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“Al Qaeda Dead Since 2002″ Says Ex-Head of the French DGSE

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Would you like to know what the French “spies” think of Al Qaeda? Hold-on tight, the masks are about to fall.

Note: The DGSE is the French equivalent of USA’s CIA or UK’s MI6.

During a round-table discussion at the French Senate January 29, 2010, on the topic of “Where are we at with Al Qaeda?”, Alain Chouet — former head of the Security Intelligence Service of the DGSE (Directorate-General for External Security: the French equivalent of the CIA or MI6) — demystified the concept of “Al Qaeda” and denounced the inappropriate responses and other instrumentalizations by the West, without however deflating the dangers of Islamic extremism.

The video below has been subtitled into English (thanks to and edited to include the best parts of Alain Chouet’s passionate discourse containing no stonewalling or political doublespeak, placing itself light-years ahead of the official discourse about September 11th and “the nebulous Al Qaeda” that the mainstream media have been reporting for far too long.

Alain Chouet: “Al Qaeda Dead Since 2002″


I’m Alain Chouet. For those who aren’t familiar with the internal organization of Intelligence Services, notably the French Intelligence Services, the Security and Information Services is charged with the collection of information and the implementation of active overseas measures in terms of counter-criminality, counter-espionage, counter-proliferation and counter-terrorism.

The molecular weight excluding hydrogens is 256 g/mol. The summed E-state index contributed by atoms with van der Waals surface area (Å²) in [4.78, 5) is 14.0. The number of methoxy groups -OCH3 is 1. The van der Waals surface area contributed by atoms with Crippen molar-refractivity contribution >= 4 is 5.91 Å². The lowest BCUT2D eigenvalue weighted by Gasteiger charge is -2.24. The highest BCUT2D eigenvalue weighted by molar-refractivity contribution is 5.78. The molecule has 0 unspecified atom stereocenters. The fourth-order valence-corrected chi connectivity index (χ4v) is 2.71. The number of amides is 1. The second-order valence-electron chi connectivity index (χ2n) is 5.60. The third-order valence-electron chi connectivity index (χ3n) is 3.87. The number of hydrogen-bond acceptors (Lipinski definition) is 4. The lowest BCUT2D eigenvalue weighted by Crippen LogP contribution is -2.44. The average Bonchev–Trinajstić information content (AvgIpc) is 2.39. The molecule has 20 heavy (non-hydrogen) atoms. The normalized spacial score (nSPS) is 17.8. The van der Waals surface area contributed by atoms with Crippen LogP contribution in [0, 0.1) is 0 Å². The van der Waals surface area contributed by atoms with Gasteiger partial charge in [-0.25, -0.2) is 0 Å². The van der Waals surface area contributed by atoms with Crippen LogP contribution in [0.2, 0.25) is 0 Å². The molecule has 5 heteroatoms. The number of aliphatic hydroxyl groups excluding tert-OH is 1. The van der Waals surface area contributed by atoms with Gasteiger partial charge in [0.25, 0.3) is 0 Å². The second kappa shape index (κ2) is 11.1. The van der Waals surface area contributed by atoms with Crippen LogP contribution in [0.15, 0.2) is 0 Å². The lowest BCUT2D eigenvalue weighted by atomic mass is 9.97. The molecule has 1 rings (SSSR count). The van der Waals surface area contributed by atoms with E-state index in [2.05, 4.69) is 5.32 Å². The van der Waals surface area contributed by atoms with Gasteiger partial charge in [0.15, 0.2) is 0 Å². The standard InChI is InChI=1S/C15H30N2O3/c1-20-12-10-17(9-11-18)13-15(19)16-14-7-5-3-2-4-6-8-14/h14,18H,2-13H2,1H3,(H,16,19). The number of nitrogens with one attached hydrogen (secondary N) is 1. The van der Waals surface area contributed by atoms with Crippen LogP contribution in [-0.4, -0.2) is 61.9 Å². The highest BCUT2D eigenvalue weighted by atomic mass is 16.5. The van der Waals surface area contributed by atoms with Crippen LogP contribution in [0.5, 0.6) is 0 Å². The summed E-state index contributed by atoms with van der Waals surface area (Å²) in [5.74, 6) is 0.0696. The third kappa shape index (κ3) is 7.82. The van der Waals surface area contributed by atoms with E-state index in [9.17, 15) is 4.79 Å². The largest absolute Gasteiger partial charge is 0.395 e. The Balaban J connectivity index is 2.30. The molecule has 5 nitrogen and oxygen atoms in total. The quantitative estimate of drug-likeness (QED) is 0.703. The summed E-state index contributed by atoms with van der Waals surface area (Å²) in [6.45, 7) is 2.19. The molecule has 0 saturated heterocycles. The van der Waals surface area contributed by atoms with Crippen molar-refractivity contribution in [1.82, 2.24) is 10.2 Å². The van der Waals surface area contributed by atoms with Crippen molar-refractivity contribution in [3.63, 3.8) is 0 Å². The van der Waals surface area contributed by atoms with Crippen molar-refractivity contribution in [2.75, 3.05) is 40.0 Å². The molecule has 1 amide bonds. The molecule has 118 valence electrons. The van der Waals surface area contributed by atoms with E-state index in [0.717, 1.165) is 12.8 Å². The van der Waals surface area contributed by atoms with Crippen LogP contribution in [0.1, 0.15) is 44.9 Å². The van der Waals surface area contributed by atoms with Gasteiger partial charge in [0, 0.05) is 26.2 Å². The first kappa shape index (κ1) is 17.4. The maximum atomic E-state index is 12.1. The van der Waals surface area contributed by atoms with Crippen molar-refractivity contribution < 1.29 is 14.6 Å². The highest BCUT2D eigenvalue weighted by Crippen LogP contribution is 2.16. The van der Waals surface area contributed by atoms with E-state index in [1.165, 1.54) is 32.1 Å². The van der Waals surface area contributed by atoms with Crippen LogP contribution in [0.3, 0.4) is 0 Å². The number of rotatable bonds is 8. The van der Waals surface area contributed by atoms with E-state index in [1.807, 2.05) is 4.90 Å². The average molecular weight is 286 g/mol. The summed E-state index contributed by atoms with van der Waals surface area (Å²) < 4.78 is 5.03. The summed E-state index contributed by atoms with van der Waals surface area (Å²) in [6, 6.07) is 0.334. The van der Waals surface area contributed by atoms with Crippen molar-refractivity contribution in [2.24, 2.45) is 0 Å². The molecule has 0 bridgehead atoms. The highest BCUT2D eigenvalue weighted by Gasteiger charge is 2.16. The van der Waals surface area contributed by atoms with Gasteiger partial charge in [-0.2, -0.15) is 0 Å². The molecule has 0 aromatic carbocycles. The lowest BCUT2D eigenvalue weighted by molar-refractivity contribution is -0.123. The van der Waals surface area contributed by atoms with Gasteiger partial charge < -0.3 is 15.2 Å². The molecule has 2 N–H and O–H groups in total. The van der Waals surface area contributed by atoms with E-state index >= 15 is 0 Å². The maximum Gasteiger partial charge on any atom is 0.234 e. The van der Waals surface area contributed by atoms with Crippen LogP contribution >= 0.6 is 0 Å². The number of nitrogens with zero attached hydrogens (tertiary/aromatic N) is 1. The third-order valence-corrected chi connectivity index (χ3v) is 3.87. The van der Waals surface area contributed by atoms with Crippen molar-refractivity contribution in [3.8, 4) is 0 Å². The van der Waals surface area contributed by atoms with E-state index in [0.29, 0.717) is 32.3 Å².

As with so many of my colleagues from around the world, I feel that on the basis of key information gathered, that ‘Al Qaeda’ died as a functioning force in the rat caves of Tora-Bora in 2002.

The Pakistani Intelligence Services, from 2003 to 2008, then happily offered us what was left in exchange for various indulgences.

Of the 400 active members of the organization which existed in 2001, as described in Marc Sageman’s excellent book, “Understanding Terror Networks” less than 50 henchmen (apart from Osama Bin Laden and Ayman al-Zawaihri), who have no functional competence were able to escate and dissapear into remote regions, leading percarious lives, with primitive means of communication.